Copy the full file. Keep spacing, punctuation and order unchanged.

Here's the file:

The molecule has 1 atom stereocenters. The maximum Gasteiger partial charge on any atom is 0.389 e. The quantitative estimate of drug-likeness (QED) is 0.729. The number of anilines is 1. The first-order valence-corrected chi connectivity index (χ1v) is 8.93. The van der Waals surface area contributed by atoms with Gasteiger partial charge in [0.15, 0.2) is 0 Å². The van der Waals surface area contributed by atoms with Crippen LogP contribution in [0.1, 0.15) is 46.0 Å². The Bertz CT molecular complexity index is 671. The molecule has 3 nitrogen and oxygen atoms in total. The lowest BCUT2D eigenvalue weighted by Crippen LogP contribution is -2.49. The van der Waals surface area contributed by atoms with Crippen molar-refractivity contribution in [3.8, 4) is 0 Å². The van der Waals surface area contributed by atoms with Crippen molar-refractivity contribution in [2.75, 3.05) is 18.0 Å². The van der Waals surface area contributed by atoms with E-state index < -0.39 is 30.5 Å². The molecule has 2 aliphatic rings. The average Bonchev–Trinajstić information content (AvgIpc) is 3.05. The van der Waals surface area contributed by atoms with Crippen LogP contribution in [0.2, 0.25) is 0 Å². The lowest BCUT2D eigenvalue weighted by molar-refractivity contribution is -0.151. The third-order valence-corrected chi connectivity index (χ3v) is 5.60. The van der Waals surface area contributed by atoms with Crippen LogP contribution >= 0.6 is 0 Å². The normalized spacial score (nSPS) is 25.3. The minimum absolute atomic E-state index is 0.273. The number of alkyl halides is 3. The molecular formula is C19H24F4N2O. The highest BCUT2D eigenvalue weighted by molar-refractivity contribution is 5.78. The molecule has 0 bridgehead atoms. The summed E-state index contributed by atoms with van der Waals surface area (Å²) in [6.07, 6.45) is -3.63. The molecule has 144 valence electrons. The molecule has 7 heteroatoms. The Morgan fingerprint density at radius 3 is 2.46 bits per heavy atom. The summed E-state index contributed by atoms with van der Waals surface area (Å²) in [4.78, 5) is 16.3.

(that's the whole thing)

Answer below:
The molecule has 1 atom stereocenters. The maximum Gasteiger partial charge on any atom is 0.389 e. The quantitative estimate of drug-likeness (QED) is 0.729. The number of anilines is 1. The first-order valence-corrected chi connectivity index (χ1v) is 8.93. The van der Waals surface area contributed by atoms with Gasteiger partial charge in [0.15, 0.2) is 0 Å². The van der Waals surface area contributed by atoms with Crippen LogP contribution in [0.1, 0.15) is 46.0 Å². The Bertz CT molecular complexity index is 671. The molecule has 3 nitrogen and oxygen atoms in total. The lowest BCUT2D eigenvalue weighted by Crippen LogP contribution is -2.49. The van der Waals surface area contributed by atoms with Crippen molar-refractivity contribution in [3.8, 4) is 0 Å². The van der Waals surface area contributed by atoms with Crippen molar-refractivity contribution in [2.75, 3.05) is 18.0 Å². The van der Waals surface area contributed by atoms with E-state index < -0.39 is 30.5 Å². The molecule has 2 aliphatic rings. The average Bonchev–Trinajstić information content (AvgIpc) is 3.05. The van der Waals surface area contributed by atoms with Crippen LogP contribution in [0.2, 0.25) is 0 Å². The lowest BCUT2D eigenvalue weighted by molar-refractivity contribution is -0.151. The third-order valence-corrected chi connectivity index (χ3v) is 5.60. The van der Waals surface area contributed by atoms with Crippen LogP contribution >= 0.6 is 0 Å². The normalized spacial score (nSPS) is 25.3. The minimum absolute atomic E-state index is 0.273. The number of alkyl halides is 3. The molecular formula is C19H24F4N2O. The highest BCUT2D eigenvalue weighted by molar-refractivity contribution is 5.78. The molecule has 0 bridgehead atoms. The summed E-state index contributed by atoms with van der Waals surface area (Å²) in [6.07, 6.45) is -3.63. The molecule has 144 valence electrons. The molecule has 7 heteroatoms. The Morgan fingerprint density at radius 3 is 2.46 bits per heavy atom. The summed E-state index contributed by atoms with van der Waals surface area (Å²) in [4.78, 5) is 16.3.